While not all the members of the class possessed Internet skills to the same degree, most of them, I would argue, shared similar expectations. The presence of these expectations in the classrooms points to a generalized culture: students with less experience of the Internet are still affected by their peers’ prevailing attitudes. Socioeconomic disparities among classmates, where some have always had fast computers and high-speed connections while others have not, are less and less reflected in the class attitude as a whole, as the “have-nots” come to share expectations with the “haves.” This is, after all, not unlike the socioeconomic disparities among the translation students populating pre-Internet translation classrooms: some had more dictionaries than others, but all expected to use dictionaries, and all who went on to complete the program did so in part because they had developed a set of skills and strategies for using them. So it goes with the chief research tool of the post-Internet translation classroom. If the student culture of the class was now such that my reiteration of the rules for timed tests created dissonance instead of consensus, that would explain why my announcements were treated rather like a banner ad on a Web browser.
Like many translation teachers, I have added an e-learning aspect to my courses recently, and one of the first things I discovered as I made the transition was that the traditional course outline/syllabus (with its delivery, in linear order, of such information as general and specific objectives, due dates for assignments, and required-plus-recommended reading) was often seen by anxious students as a less-than-effective overview of the course. This was especially true if the course outline was simply posted as-is (html-coded but otherwise unmodified before posting, or what Web designers refer to unflatteringly as “shovelware”) to the class Web site.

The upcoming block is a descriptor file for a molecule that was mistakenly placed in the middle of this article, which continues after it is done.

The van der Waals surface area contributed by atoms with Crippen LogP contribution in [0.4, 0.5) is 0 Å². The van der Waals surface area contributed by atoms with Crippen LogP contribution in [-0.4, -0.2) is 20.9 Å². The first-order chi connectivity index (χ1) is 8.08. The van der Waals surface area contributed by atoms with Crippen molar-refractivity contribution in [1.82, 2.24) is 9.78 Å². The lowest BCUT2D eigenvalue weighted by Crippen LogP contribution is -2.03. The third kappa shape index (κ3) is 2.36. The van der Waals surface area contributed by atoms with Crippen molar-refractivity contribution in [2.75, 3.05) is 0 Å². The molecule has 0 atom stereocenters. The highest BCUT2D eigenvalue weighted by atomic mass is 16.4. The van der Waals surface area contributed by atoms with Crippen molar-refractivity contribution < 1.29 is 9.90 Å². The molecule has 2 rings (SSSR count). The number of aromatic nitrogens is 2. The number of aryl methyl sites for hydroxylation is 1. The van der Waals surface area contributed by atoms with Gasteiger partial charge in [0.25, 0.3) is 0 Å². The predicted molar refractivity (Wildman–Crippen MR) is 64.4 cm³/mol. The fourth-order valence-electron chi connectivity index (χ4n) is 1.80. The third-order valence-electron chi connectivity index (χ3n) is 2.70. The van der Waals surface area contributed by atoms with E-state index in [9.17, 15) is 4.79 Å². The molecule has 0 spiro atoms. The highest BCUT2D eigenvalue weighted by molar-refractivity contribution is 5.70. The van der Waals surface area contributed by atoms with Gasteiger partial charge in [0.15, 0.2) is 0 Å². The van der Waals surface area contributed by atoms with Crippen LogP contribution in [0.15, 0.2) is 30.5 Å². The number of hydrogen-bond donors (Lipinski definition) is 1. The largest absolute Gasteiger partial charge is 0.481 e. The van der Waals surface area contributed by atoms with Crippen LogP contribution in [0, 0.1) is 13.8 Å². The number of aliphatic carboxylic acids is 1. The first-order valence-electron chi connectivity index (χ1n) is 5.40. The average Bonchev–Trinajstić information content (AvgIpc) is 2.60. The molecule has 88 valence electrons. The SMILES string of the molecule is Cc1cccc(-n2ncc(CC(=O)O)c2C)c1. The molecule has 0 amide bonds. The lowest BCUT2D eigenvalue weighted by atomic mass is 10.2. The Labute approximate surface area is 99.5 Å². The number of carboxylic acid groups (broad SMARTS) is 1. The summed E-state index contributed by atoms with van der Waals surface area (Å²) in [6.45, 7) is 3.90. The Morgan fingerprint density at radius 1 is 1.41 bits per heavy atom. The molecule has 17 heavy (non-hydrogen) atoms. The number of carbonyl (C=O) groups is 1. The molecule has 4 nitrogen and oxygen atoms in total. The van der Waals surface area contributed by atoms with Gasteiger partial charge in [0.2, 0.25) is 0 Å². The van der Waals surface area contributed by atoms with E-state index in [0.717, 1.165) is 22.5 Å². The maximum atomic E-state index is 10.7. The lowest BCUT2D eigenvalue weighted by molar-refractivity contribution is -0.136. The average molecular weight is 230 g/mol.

In retrospect I see that this was going against what is now a solid convention of posting on-line versions of hard copy in PDF format, designed for easy printing. If you post course materials as PDF files, what you are effectively doing is offering students the option of replacing hard copies that they have lost. If you post course materials in HTML code, you are signalling to students that the document contains extra information. That information does not replace, but supplements, the linear listing of the hard copies made available to the class, ideally by providing hyperlinks to modules of information that create bridges across the lists.